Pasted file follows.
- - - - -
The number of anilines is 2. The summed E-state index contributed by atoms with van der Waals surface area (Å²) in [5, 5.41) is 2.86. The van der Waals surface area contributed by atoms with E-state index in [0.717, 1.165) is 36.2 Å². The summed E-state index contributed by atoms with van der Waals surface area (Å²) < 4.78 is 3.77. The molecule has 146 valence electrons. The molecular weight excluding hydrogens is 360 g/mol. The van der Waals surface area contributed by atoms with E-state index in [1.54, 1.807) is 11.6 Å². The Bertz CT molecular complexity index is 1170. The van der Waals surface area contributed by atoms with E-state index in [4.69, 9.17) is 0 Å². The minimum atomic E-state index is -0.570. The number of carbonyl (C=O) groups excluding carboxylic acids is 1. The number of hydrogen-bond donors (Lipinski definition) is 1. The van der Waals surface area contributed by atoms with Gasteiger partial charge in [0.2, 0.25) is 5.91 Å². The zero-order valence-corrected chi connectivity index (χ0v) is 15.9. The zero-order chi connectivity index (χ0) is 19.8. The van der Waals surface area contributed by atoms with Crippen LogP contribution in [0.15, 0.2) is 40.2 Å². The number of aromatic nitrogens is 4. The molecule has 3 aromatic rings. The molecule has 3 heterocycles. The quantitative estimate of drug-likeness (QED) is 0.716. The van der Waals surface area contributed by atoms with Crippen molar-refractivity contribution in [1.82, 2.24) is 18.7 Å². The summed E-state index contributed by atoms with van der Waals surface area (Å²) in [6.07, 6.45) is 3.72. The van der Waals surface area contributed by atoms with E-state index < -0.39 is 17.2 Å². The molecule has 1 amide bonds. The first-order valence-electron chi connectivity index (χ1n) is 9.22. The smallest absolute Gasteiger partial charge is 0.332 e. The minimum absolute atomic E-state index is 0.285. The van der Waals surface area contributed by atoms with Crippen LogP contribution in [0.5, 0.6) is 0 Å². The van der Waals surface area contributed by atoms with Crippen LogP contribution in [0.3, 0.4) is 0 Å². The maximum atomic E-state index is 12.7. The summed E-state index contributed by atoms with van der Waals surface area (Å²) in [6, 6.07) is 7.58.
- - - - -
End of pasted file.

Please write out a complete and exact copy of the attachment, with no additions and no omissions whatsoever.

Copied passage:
The number of anilines is 2. The summed E-state index contributed by atoms with van der Waals surface area (Å²) in [5, 5.41) is 2.86. The van der Waals surface area contributed by atoms with E-state index in [0.717, 1.165) is 36.2 Å². The summed E-state index contributed by atoms with van der Waals surface area (Å²) < 4.78 is 3.77. The molecule has 146 valence electrons. The molecular weight excluding hydrogens is 360 g/mol. The van der Waals surface area contributed by atoms with E-state index in [1.54, 1.807) is 11.6 Å². The Bertz CT molecular complexity index is 1170. The van der Waals surface area contributed by atoms with E-state index in [4.69, 9.17) is 0 Å². The minimum atomic E-state index is -0.570. The number of carbonyl (C=O) groups excluding carboxylic acids is 1. The number of hydrogen-bond donors (Lipinski definition) is 1. The van der Waals surface area contributed by atoms with Gasteiger partial charge in [0.2, 0.25) is 5.91 Å². The zero-order valence-corrected chi connectivity index (χ0v) is 15.9. The zero-order chi connectivity index (χ0) is 19.8. The van der Waals surface area contributed by atoms with Crippen LogP contribution in [0.15, 0.2) is 40.2 Å². The number of aromatic nitrogens is 4. The molecule has 3 aromatic rings. The molecule has 3 heterocycles. The quantitative estimate of drug-likeness (QED) is 0.716. The van der Waals surface area contributed by atoms with Crippen molar-refractivity contribution in [1.82, 2.24) is 18.7 Å². The summed E-state index contributed by atoms with van der Waals surface area (Å²) in [6.07, 6.45) is 3.72. The van der Waals surface area contributed by atoms with E-state index < -0.39 is 17.2 Å². The molecule has 1 amide bonds. The first-order valence-electron chi connectivity index (χ1n) is 9.22. The smallest absolute Gasteiger partial charge is 0.332 e. The minimum absolute atomic E-state index is 0.285. The van der Waals surface area contributed by atoms with Crippen LogP contribution in [0.5, 0.6) is 0 Å². The van der Waals surface area contributed by atoms with Crippen LogP contribution in [0.3, 0.4) is 0 Å². The maximum atomic E-state index is 12.7. The summed E-state index contributed by atoms with van der Waals surface area (Å²) in [6, 6.07) is 7.58.